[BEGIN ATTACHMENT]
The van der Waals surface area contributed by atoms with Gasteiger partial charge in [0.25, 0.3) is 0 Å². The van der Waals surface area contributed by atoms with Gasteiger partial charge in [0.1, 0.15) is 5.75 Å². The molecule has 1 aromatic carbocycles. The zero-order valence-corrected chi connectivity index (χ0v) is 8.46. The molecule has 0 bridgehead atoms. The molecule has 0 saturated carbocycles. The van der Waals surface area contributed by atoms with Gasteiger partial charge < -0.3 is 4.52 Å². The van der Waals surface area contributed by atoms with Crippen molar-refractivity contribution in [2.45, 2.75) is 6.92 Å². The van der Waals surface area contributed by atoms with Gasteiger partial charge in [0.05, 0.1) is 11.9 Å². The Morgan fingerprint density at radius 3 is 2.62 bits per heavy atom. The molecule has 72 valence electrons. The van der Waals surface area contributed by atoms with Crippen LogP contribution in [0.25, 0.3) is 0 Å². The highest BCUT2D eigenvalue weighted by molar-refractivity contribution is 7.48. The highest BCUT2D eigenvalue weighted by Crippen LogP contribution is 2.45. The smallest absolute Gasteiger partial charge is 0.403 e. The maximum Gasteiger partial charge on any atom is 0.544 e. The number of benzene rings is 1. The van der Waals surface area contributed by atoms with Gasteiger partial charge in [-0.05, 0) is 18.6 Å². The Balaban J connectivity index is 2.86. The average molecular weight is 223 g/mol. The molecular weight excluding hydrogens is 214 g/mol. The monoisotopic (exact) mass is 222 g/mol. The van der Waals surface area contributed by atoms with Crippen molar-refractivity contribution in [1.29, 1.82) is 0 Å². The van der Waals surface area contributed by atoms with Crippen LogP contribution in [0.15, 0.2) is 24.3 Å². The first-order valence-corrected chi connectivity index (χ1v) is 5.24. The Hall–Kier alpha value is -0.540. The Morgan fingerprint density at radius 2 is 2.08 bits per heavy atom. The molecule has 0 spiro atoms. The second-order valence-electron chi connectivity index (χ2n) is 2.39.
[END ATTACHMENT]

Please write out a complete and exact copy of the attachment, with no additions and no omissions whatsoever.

The van der Waals surface area contributed by atoms with Gasteiger partial charge in [0.25, 0.3) is 0 Å². The van der Waals surface area contributed by atoms with Gasteiger partial charge in [0.1, 0.15) is 5.75 Å². The molecule has 1 aromatic carbocycles. The zero-order valence-corrected chi connectivity index (χ0v) is 8.46. The molecule has 0 bridgehead atoms. The molecule has 0 saturated carbocycles. The van der Waals surface area contributed by atoms with Gasteiger partial charge < -0.3 is 4.52 Å². The van der Waals surface area contributed by atoms with Crippen molar-refractivity contribution in [2.45, 2.75) is 6.92 Å². The van der Waals surface area contributed by atoms with Gasteiger partial charge in [0.05, 0.1) is 11.9 Å². The Morgan fingerprint density at radius 3 is 2.62 bits per heavy atom. The molecule has 72 valence electrons. The van der Waals surface area contributed by atoms with Crippen LogP contribution in [0.25, 0.3) is 0 Å². The highest BCUT2D eigenvalue weighted by molar-refractivity contribution is 7.48. The highest BCUT2D eigenvalue weighted by Crippen LogP contribution is 2.45. The smallest absolute Gasteiger partial charge is 0.403 e. The maximum Gasteiger partial charge on any atom is 0.544 e. The number of benzene rings is 1. The van der Waals surface area contributed by atoms with Gasteiger partial charge in [-0.05, 0) is 18.6 Å². The Balaban J connectivity index is 2.86. The average molecular weight is 223 g/mol. The molecular weight excluding hydrogens is 214 g/mol. The monoisotopic (exact) mass is 222 g/mol. The van der Waals surface area contributed by atoms with Crippen molar-refractivity contribution in [1.29, 1.82) is 0 Å². The van der Waals surface area contributed by atoms with Crippen LogP contribution in [0.15, 0.2) is 24.3 Å². The first-order valence-corrected chi connectivity index (χ1v) is 5.24. The Hall–Kier alpha value is -0.540. The Morgan fingerprint density at radius 2 is 2.08 bits per heavy atom. The molecule has 0 spiro atoms. The second-order valence-electron chi connectivity index (χ2n) is 2.39.